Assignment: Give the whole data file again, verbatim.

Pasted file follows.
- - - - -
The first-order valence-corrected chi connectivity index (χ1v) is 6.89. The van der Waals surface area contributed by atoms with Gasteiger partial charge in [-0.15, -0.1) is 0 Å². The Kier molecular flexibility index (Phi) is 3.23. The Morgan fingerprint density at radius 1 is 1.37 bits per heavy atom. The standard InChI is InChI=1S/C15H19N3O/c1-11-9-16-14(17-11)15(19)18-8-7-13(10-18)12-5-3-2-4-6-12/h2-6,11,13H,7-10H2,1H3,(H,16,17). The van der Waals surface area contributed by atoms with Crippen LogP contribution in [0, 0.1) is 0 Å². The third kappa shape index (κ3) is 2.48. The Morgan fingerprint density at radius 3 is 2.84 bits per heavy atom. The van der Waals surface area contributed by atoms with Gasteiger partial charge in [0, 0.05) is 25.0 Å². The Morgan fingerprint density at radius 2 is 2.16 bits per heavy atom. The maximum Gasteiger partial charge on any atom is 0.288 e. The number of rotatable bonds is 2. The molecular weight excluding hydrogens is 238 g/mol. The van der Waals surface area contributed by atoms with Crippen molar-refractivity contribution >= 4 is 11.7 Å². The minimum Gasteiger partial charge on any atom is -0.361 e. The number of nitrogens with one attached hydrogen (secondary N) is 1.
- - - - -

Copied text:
The first-order valence-corrected chi connectivity index (χ1v) is 6.89. The van der Waals surface area contributed by atoms with Gasteiger partial charge in [-0.15, -0.1) is 0 Å². The Kier molecular flexibility index (Phi) is 3.23. The Morgan fingerprint density at radius 1 is 1.37 bits per heavy atom. The standard InChI is InChI=1S/C15H19N3O/c1-11-9-16-14(17-11)15(19)18-8-7-13(10-18)12-5-3-2-4-6-12/h2-6,11,13H,7-10H2,1H3,(H,16,17). The van der Waals surface area contributed by atoms with Crippen LogP contribution in [0, 0.1) is 0 Å². The third kappa shape index (κ3) is 2.48. The Morgan fingerprint density at radius 3 is 2.84 bits per heavy atom. The van der Waals surface area contributed by atoms with Gasteiger partial charge in [0, 0.05) is 25.0 Å². The Morgan fingerprint density at radius 2 is 2.16 bits per heavy atom. The maximum Gasteiger partial charge on any atom is 0.288 e. The number of rotatable bonds is 2. The molecular weight excluding hydrogens is 238 g/mol. The van der Waals surface area contributed by atoms with Crippen molar-refractivity contribution >= 4 is 11.7 Å². The minimum Gasteiger partial charge on any atom is -0.361 e. The number of nitrogens with one attached hydrogen (secondary N) is 1.